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Hip Replacement or Hip Resurfacing with a Highly Cross-Linked Polyethylene Acetabular Bearing

A Qualitative and Quantitative Preference Study

Pritchett, James W. MD1,a

Author Information
doi: 10.2106/JBJS.OA.20.00004
  • Open
  • Disclosures


Surgeons and some patients have preferences with respect to the type of hip implant arthroplasty1. Despite the success of total hip arthroplasty (THA), some younger and active patients have concerns about it meeting all of their functional and implant survivorship needs. The literature has described hip resurfacing arthroplasty (HRA) as having better functional outcomes, better durability, and better revision options compared with THA2-9. It also has been described as unproven and unnecessarily risky, with results no better than those of THA10-14.

There are reasons beyond femoral bone conservation for surgeons to consider HRA. There is less stress-shielding of the proximal part of the femur with HRA, since the endosteal medullary surface of the femur is loaded more physiologically15,16. Complications such as infection and instability can be more difficult to treat after THA16. There are also disadvantages: the exposure required for HRA is a demanding surgical exercise, it is difficult to size HRA components correctly, and the large retained femoral neck can cause impingement. Also, the femoral neck can fracture and the femoral head under the resurfacing cap can degrade, necessitating revision17-19.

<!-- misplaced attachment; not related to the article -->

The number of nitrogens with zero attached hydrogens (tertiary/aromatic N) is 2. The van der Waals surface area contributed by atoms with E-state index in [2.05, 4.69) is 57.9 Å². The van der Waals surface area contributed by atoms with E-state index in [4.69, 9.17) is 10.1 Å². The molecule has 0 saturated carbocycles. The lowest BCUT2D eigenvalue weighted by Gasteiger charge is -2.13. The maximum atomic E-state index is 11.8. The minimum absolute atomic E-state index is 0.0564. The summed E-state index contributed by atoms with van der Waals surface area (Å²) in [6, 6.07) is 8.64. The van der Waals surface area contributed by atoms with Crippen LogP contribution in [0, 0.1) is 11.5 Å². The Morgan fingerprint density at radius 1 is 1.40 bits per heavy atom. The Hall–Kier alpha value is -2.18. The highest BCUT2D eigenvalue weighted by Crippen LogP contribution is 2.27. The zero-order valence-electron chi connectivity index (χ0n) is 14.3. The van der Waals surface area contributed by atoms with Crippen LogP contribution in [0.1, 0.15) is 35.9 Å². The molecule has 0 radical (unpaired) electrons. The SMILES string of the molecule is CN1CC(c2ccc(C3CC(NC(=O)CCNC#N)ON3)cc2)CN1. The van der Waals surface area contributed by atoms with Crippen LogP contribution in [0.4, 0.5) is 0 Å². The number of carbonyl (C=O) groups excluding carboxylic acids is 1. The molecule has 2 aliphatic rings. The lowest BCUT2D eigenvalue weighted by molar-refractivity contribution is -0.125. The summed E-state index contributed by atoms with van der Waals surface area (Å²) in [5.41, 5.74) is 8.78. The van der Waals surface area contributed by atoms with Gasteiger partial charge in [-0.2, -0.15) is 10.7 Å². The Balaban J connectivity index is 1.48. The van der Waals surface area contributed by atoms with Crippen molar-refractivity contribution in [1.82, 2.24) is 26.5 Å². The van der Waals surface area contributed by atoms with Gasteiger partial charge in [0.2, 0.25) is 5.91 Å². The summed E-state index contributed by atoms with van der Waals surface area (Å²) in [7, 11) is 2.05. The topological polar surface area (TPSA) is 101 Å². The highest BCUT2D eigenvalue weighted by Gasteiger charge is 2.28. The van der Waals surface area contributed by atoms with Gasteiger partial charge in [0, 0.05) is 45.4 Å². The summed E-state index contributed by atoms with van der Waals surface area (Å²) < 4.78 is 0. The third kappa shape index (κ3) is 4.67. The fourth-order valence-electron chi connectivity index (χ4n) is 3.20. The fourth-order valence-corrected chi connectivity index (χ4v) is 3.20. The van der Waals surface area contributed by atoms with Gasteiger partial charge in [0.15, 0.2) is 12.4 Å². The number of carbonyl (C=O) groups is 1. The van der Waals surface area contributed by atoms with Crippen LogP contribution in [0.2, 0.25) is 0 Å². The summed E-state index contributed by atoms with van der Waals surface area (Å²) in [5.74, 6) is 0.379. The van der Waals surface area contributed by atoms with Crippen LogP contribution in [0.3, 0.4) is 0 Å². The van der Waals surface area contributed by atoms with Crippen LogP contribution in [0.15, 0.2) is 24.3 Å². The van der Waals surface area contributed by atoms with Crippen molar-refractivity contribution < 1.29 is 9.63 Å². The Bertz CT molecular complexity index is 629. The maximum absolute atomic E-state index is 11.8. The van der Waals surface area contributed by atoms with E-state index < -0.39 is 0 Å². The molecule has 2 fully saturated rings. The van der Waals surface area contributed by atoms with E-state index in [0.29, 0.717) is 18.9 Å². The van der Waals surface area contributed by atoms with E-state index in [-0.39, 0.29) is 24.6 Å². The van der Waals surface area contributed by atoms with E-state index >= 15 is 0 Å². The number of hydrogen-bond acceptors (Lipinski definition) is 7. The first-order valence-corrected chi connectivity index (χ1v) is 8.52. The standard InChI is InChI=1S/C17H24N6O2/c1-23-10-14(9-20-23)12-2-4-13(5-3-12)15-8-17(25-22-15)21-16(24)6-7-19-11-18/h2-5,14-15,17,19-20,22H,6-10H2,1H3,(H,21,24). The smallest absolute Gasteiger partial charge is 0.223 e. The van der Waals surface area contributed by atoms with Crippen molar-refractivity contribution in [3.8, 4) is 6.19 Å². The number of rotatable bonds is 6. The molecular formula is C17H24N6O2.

It is not known if patients can consistently recognize any functional or other differences between a THA and an HRA. Research questions focused on asking “why” are better answered using qualitative methods20,21. In this study, we asked: (1) Do patients with an HRA on 1 side and a THA on the other notice a difference? (2) Do patients have a preference? (3) What are the reasons for their preference?

Materials and Methods

This prospective, nonrandomized, single-center study was granted blanket approval by the institutional review board to study all patients who had received a polyethylene HRA. The patients were enrolled at the time that the care was provided. Patients provided written consent for either HRA or THA but not for both procedures, since patients were not blinded to which procedure they would receive.